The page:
How can you tell if your child’s reactions to sensory input are typical or if they’re a result of sensory difficulties? If your child has challenges with sensory processing, it may present in a few different ways. Depending on your child’s behaviors, they may be sensory seekers, sensory avoiders, or a combination.
Sensory seekers need more sensory input for their brains to register the information. Therefore, sensory seekers look for more sensory input to give to their bodies. Your child may be a sensory seeker if they:
- Always seem to be moving
- Constantly look around
- Touch everything
- Have an unusually high pain tolerance
- Crash into walls, furniture, or people
- Put everything into their mouths
- Appear clumsy
- Don’t notice when something they touch is too hot
- Enjoy extremely spicy or sour foods at a young age
- Love to pull or carry heavy items
- Like to spin
- Love to make loud noises
- Have no concept of personal space
- Don’t know their own strength
- Enjoy rough play with others
Sensory avoiders are hypersensitive to sensory input. This means they feel it more intensely than others. These children will avoid types of input because they feel overwhelmed. Your child may be a sensory avoider if they:
- Don’t like touching messy textures
- Are bothered by certain clothes
- Prefer dim lights over bright
- Cover their ears in loud environments
- Avoid playground equipment
- Get anxious when climbing or when feet are off the ground
- Gag or vomit when tasting certain textures
- Eat an extremely limited diet
- Prefer to play with quiet or calm children
- Have meltdowns in busy environments
- Scream when washing their hair or face
- Won’t let you brush their teeth
- Don’t like to walk barefoot
- Gag when smelling certain odors
- Push you away when you try to hug them
It’s possible for a child to exhibit sensory-seeking behaviors and sensory-avoiding behaviors. Every child has their own sensory processing differences.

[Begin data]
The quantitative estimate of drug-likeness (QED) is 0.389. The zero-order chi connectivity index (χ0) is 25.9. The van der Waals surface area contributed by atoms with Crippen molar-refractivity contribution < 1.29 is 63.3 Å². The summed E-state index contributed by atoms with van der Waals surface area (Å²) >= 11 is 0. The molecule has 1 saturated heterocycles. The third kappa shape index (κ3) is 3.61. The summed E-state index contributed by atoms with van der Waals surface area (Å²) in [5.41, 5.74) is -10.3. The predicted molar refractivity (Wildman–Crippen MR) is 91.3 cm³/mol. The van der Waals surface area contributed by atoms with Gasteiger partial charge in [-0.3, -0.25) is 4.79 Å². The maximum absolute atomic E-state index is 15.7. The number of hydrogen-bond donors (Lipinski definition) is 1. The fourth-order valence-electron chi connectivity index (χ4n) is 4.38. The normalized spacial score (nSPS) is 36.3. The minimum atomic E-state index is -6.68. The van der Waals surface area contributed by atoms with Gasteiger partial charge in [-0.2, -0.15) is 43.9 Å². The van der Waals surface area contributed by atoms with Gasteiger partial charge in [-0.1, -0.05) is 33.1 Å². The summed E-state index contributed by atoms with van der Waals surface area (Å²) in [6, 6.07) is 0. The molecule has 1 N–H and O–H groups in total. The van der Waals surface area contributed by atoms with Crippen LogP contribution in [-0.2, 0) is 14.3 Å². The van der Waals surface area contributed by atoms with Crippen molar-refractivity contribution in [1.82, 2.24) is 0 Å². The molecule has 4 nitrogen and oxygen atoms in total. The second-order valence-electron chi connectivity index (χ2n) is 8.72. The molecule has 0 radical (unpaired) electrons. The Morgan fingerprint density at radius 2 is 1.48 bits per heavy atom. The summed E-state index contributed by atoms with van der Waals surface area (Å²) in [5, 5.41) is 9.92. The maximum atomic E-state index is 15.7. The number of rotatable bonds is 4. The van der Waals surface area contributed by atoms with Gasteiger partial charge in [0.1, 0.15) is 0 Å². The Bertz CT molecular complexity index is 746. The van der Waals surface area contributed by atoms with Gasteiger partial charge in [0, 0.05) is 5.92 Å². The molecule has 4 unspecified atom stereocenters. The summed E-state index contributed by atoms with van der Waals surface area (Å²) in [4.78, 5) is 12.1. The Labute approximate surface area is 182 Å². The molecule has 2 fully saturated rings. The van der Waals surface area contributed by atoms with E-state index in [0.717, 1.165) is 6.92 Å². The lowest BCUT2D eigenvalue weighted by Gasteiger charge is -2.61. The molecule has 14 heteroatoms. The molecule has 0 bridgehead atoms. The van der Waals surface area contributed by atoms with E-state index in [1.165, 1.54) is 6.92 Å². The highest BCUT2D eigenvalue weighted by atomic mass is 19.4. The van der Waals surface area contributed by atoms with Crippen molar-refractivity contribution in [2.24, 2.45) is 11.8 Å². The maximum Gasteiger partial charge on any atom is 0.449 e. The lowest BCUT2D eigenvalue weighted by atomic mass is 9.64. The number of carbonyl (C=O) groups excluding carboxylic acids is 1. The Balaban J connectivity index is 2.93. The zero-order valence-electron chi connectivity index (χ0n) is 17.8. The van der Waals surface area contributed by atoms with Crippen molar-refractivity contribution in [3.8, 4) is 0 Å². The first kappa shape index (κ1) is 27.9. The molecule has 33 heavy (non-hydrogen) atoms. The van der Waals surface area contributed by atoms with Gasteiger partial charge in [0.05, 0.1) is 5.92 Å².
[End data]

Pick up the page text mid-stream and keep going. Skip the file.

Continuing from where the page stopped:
In general, children with sensory challenges tend to have poor body awareness, speech delays, poor motor skills, difficulty with transitions, immature social skills, and difficulty calming or self-regulating.
When do sensory processing challenges become a disorder?
I can’t stand sudden, loud noises. When my husband sneezes, I feel like I have a heart attack. Do I have a sensory processing disorder? To answer that, I need to ask, “Is my daily life affected by my aversion to startling noises?” No, it isn’t. It’s a sensory challenge for me, but it’s not a disorder.
Your child’s sensory difficulties may qualify as a disorder when they negatively interfere with their (and your family’s) daily lives.
If your child’s issues with certain sensory inputs affect your household routine or how they function in the classroom, they may have a sensory processing disorder.
20 Activities to Boost Your Child’s Sensory Input Processing Skills
If you think your child has sensory challenges or sensory processing disorder, don’t fear! There are activities you can do at home to help them:
- Use different scented baby lotions and washes.
- Play with rattles.
- Sing to baby.
- Do tummy time on different surfaces.
- Play with mirrors.
- Wrap baby in different towels and blankets to feel various textures.
- Gently swing baby.
- Have them wash their toys in soapy water.
- Put ice cubes in a ziploc bag and have them squeeze and slide the ice around.
- Fill empty bottles or containers with rice to make shaker toys.
- Cook different types of pasta, and put it all in a bin and have your child explore it with their hands.
- Make waterfalls in the tub using different containers and scoops.
- Make your own sugar search game.
- Make a sensory bin by putting objects from nature, foods like rice and beans, or other textured objects like cotton balls into a bin. Add in spoons to scoop and let your child explore.
- Do a blind taste test by having your child close their eyes or blindfolding them and giving them tastes of fruits they enjoy. Have them guess what it is.
- Set up an obstacle course so your child can climb and jump over cushions, chairs, stuffed animals, etc.
- Make a balance beam with blue tape on the floor and have your child carefully walk on the line.
- Make a sensory bottle.
- Have your child swing on their belly or by twisting the swing in one direction and letting them spin in the other.
- Put a secret object in a bag or box and let your child feel it without seeing it to guess what it is.